Caracas, Venezuela President Hugo Chavez was granted free rein Wednesday to accelerate changes in broad areas of society by presidential decree - a move critics said propels Venezuela toward dictatorship.
Convening in a downtown plaza in a session that resembled a political rally, lawmakers unanimously gave Chavez sweeping powers to legislate by decree and impose his radical vision of a more egalitarian socialist state.
"Long live the sovereign people! Long live President Hugo Chavez! Long live socialism!" said National Assembly President Cilia Flores as she proclaimed the "enabling law" approved by a show of hands. "Fatherland, socialism or death! We will prevail!"
The law gives Chavez, who is beginning a fresh six-year term, more power than he has ever had in eight years as president, and he plans to use it over the next 18 months to transform broad areas of public life, from the economy and the oil industry in particular, to "social matters" and the very structure of the state.
His critics call it a radical lurch toward authoritarianism by a leader with unchecked power - similar to how Fidel Castro monopolized leadership in Cuba.
"If you have all the power, why do you need more power?" said Luis Gonzalez, a high school teacher who paused to watch in the plaza, calling it a "media show" intended to give legitimacy to a repugnant move. "We're headed toward a dictatorship, disguised as a democracy."
Hundreds of Chavez supporters wearing ruling party red gathered in the plaza, waving signs reading "Socialism is democracy," as lawmakers read out passages of the law giving the president special powers to transform 11 areas of Venezuelan law.
"The people of Venezuela, not just the National Assembly, are giving this enabling power to the president of the republic," congresswoman Iris Varela told the crowd.
After the vote, Chavez remained out of public view Wednesday but announced plans for a news conference today at the presidential palace.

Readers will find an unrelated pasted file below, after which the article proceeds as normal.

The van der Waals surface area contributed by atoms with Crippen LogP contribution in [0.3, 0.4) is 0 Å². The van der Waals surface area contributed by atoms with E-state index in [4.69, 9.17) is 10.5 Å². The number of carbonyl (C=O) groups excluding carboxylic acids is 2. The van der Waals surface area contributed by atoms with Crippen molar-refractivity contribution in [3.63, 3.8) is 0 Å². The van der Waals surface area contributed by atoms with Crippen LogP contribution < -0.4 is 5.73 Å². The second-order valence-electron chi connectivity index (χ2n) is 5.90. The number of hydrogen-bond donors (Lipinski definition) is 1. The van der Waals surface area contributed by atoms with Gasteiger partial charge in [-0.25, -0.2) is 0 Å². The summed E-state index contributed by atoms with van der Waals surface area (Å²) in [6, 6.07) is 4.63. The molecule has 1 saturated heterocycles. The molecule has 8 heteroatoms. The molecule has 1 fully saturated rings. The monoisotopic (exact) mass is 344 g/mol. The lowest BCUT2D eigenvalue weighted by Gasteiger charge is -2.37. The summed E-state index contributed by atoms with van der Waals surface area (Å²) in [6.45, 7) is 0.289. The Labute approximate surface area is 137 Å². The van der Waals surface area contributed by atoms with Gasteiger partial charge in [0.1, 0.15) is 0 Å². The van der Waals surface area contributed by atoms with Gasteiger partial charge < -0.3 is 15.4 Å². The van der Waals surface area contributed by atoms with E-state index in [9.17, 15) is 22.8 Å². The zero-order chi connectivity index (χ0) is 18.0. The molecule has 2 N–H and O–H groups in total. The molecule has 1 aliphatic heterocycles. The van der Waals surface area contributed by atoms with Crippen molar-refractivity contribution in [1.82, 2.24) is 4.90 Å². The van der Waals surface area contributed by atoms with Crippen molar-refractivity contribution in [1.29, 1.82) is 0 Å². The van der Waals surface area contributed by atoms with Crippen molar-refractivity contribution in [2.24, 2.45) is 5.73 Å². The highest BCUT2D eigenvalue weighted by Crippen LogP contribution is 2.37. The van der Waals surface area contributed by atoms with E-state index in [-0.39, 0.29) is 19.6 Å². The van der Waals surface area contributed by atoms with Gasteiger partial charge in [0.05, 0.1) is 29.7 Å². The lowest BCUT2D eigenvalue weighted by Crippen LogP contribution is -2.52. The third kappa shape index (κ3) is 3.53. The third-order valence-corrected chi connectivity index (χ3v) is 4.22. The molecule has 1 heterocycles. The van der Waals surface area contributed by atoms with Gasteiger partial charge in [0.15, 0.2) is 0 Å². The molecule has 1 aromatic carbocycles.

Chavez, a former paratroop commander re-elected with 63 percent of the vote in December, has said he will decree nationalizations of Venezuela's largest telecommunications company and the electricity sector, slap new taxes on the rich, and impose greater state control over the oil and natural gas industries.
The law also allows Chavez to dictate unspecified measures to transform state institutions; reform banking, tax, insurance and financial regulations; decide on security and defense matters such as gun regulations and military organization; and "adapt" legislation to ensure "the equal distribution of wealth" as part of a new "social and economic model."
Chavez plans to reorganize regional territories and carry out reforms aimed at bringing "power to the people" through thousands of newly formed communal councils designed to give Venezuelans a say on spending an increasing flow of state money on projects in their neighborhoods, from public housing to potholes.
Historian Ines Quintero said that with the new powers, Chavez will achieve a level of "hegemony" that is unprecedented in the nation's nearly five decades of democratic history.